Is Triple-Pane Window Glass Overkill? And Other Important Glass Questions Answered

Residential window services include a wide variety of glass installations. There are single, double, and even triple pane glass window options, but one cannot help but wonder if the triple pane of glass is just overkill. You might have a few other residential window glass questions that need answering as well. The following Q&A should help you select new windows for your home based on your own needs and what is best for your home.

Triple Pane Glass: It's Just Extra

The question of whether or not triple-pane glass is overkill depends on how you view it. Really, double pane glass is quite adequate for most residences, especially those that are not in the northern half of the U.S. Triple pane glass just adds an extra, all-around layer of protection to your double pane glass.

You get more noise reduction, more protection against break-ins, greater reduction in UV rays and furniture damage from those rays, and greater heating and cooling efficiency. However, the added protection on all of these fronts is not really that much; it just doubles that of single pane and adds only a little extra above double pane. In short, it is not overkill, really--it is just extra.

Dealing with Small, Unusually-Shaped Windows: Remove Them or Go Bigger?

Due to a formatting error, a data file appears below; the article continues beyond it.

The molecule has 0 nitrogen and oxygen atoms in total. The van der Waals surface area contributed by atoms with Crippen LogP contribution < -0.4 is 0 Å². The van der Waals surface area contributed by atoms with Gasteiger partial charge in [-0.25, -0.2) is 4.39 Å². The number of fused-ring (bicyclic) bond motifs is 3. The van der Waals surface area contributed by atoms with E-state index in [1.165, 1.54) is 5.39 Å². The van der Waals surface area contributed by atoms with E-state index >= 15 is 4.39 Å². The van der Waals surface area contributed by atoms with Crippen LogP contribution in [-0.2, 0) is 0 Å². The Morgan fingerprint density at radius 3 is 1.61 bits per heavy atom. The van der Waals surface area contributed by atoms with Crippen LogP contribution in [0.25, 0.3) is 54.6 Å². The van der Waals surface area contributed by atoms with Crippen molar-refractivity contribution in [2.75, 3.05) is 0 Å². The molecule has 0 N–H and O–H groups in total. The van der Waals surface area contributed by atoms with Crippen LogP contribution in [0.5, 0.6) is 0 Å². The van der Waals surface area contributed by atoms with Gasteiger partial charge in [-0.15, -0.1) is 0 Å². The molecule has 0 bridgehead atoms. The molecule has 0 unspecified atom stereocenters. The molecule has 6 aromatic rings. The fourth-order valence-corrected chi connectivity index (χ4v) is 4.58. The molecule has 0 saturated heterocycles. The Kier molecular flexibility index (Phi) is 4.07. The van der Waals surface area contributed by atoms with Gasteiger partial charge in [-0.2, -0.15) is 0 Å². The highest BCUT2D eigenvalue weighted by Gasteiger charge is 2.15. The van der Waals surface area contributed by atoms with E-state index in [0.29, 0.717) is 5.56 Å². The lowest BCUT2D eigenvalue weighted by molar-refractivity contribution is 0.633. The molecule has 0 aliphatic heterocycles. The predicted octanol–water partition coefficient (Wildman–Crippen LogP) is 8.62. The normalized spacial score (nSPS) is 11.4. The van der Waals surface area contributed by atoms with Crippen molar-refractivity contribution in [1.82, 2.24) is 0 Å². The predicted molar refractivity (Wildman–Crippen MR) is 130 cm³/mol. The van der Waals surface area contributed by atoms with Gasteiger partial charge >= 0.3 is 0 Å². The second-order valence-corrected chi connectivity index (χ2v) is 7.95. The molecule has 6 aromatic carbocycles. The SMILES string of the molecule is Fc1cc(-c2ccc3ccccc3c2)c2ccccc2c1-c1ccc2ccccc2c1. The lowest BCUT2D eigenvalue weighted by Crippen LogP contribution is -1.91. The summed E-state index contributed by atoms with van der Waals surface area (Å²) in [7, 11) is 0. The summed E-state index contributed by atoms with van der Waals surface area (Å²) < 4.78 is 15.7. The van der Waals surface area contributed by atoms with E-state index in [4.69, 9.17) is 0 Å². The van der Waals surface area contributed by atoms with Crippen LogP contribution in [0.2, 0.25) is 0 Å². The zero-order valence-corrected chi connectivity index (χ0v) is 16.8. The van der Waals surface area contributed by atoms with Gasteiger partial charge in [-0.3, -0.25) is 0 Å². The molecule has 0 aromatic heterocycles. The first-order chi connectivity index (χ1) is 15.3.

Older homes with steeper-sloped roofs often have these oddly-shaped tiny windows in their peaks. These windows are incredibly difficult and expensive to update, as they are special-order, custom-crafted windows. You may be tempted to have them removed, but then what do you do with the holes in the peaks of the roof? You would almost have to rebuild these sections of your roof, since there is not any other good options for closing the holes up.

Of course, you could have a residential window contractor make the holes bigger to install larger windows in these spaces. This provides more light, greater energy efficiency, and an opportunity to select something more decorative, too. Finding window treatments for these windows would also be easier, since you would not have to have curtains or blinds custom-made to fit the small, oddly-shaped windows.

Wiring Your Windows into the Security System: Yes, or No?

When you get a home security system, you are always asked if you want the windows wired into the system. Let's look at this from a window contractor's point of view. If you wire in the windows, they will go off every time you open them for fresh air, or if you remember to turn the alarms off, then the open windows are exposed to intruders.  Additionally, security alarms wire windows for vibrations, so something as simple as bouncing a ball off the side of your home could set off your system's alarm. 

If you decide to replace your windows, your residential window contractor has to wait for the security company to un-wire the old windows so that the old windows can be removed and the new windows installed. If that is not a big enough headache, the time between the installation of the new windows and the time that the security company's technician can wire the new windows into the system could be as much as a week, depending on how many appointments the security company already has. You are already exposed during that time. You have to depend on the locks built into the windows for protection.

It just makes better sense to leave the windows out of the system, use the locks that are already part of the windows, and install a removable set of alarms you can buy from any big box or hardware store. It is cheaper, and you are less likely to accidentally trigger the security alarm. For more information, contact companies like Valley Glass Utility.